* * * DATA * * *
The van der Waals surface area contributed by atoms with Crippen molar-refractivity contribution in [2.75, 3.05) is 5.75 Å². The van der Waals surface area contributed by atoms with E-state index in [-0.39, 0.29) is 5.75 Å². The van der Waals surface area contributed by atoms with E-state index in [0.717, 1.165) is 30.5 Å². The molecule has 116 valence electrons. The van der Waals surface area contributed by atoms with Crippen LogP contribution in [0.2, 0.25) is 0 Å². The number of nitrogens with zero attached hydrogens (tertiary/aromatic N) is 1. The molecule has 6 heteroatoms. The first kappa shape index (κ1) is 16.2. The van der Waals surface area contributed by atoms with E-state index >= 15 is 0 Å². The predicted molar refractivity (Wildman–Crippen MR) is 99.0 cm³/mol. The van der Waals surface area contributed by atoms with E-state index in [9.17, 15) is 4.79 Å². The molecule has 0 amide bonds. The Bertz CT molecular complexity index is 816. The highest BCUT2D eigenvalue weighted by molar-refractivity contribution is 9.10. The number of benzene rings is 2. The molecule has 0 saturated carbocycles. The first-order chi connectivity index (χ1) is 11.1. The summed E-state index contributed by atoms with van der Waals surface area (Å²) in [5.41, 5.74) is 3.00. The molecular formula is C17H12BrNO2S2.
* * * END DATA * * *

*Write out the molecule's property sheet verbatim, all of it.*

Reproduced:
The van der Waals surface area contributed by atoms with Crippen molar-refractivity contribution in [2.75, 3.05) is 5.75 Å². The van der Waals surface area contributed by atoms with E-state index in [-0.39, 0.29) is 5.75 Å². The van der Waals surface area contributed by atoms with E-state index in [0.717, 1.165) is 30.5 Å². The molecule has 116 valence electrons. The van der Waals surface area contributed by atoms with Crippen LogP contribution in [0.2, 0.25) is 0 Å². The number of nitrogens with zero attached hydrogens (tertiary/aromatic N) is 1. The molecule has 6 heteroatoms. The first kappa shape index (κ1) is 16.2. The van der Waals surface area contributed by atoms with E-state index >= 15 is 0 Å². The predicted molar refractivity (Wildman–Crippen MR) is 99.0 cm³/mol. The van der Waals surface area contributed by atoms with E-state index in [9.17, 15) is 4.79 Å². The molecule has 0 amide bonds. The Bertz CT molecular complexity index is 816. The highest BCUT2D eigenvalue weighted by molar-refractivity contribution is 9.10. The number of benzene rings is 2. The molecule has 0 saturated carbocycles. The first-order chi connectivity index (χ1) is 11.1. The summed E-state index contributed by atoms with van der Waals surface area (Å²) in [5.41, 5.74) is 3.00. The molecular formula is C17H12BrNO2S2.